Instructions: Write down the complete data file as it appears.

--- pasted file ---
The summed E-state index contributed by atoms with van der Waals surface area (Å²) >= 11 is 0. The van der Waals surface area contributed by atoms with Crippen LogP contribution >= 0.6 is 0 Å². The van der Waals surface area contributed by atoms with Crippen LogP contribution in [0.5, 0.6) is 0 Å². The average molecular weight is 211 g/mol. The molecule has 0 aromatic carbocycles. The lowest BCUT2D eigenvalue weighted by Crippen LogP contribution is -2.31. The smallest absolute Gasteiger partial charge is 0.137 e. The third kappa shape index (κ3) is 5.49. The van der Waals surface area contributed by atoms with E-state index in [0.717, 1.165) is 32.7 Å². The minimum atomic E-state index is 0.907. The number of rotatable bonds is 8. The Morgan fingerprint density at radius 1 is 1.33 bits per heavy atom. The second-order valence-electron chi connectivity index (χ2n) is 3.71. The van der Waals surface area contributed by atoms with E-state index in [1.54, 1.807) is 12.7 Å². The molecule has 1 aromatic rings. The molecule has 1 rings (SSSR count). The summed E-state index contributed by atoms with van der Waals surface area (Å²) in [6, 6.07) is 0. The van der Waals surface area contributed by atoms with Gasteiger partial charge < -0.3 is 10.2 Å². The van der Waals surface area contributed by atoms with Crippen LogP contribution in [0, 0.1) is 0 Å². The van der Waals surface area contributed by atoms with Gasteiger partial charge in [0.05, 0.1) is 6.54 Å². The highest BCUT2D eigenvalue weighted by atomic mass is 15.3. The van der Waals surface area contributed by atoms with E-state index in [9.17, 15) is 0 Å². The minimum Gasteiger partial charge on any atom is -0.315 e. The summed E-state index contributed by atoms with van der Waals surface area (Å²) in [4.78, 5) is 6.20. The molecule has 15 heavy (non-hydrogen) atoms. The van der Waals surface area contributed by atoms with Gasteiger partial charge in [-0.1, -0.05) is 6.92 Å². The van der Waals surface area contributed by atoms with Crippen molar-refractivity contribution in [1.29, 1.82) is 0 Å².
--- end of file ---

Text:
The summed E-state index contributed by atoms with van der Waals surface area (Å²) >= 11 is 0. The van der Waals surface area contributed by atoms with Crippen LogP contribution >= 0.6 is 0 Å². The van der Waals surface area contributed by atoms with Crippen LogP contribution in [0.5, 0.6) is 0 Å². The average molecular weight is 211 g/mol. The molecule has 0 aromatic carbocycles. The lowest BCUT2D eigenvalue weighted by Crippen LogP contribution is -2.31. The smallest absolute Gasteiger partial charge is 0.137 e. The third kappa shape index (κ3) is 5.49. The van der Waals surface area contributed by atoms with E-state index in [0.717, 1.165) is 32.7 Å². The minimum atomic E-state index is 0.907. The number of rotatable bonds is 8. The Morgan fingerprint density at radius 1 is 1.33 bits per heavy atom. The second-order valence-electron chi connectivity index (χ2n) is 3.71. The van der Waals surface area contributed by atoms with E-state index in [1.54, 1.807) is 12.7 Å². The molecule has 1 aromatic rings. The molecule has 1 rings (SSSR count). The summed E-state index contributed by atoms with van der Waals surface area (Å²) in [6, 6.07) is 0. The van der Waals surface area contributed by atoms with Gasteiger partial charge < -0.3 is 10.2 Å². The van der Waals surface area contributed by atoms with Crippen LogP contribution in [0, 0.1) is 0 Å². The van der Waals surface area contributed by atoms with Gasteiger partial charge in [0.05, 0.1) is 6.54 Å². The highest BCUT2D eigenvalue weighted by atomic mass is 15.3. The van der Waals surface area contributed by atoms with E-state index in [9.17, 15) is 0 Å². The minimum Gasteiger partial charge on any atom is -0.315 e. The summed E-state index contributed by atoms with van der Waals surface area (Å²) in [4.78, 5) is 6.20. The molecule has 15 heavy (non-hydrogen) atoms. The van der Waals surface area contributed by atoms with Gasteiger partial charge in [-0.1, -0.05) is 6.92 Å². The van der Waals surface area contributed by atoms with Crippen molar-refractivity contribution in [1.29, 1.82) is 0 Å².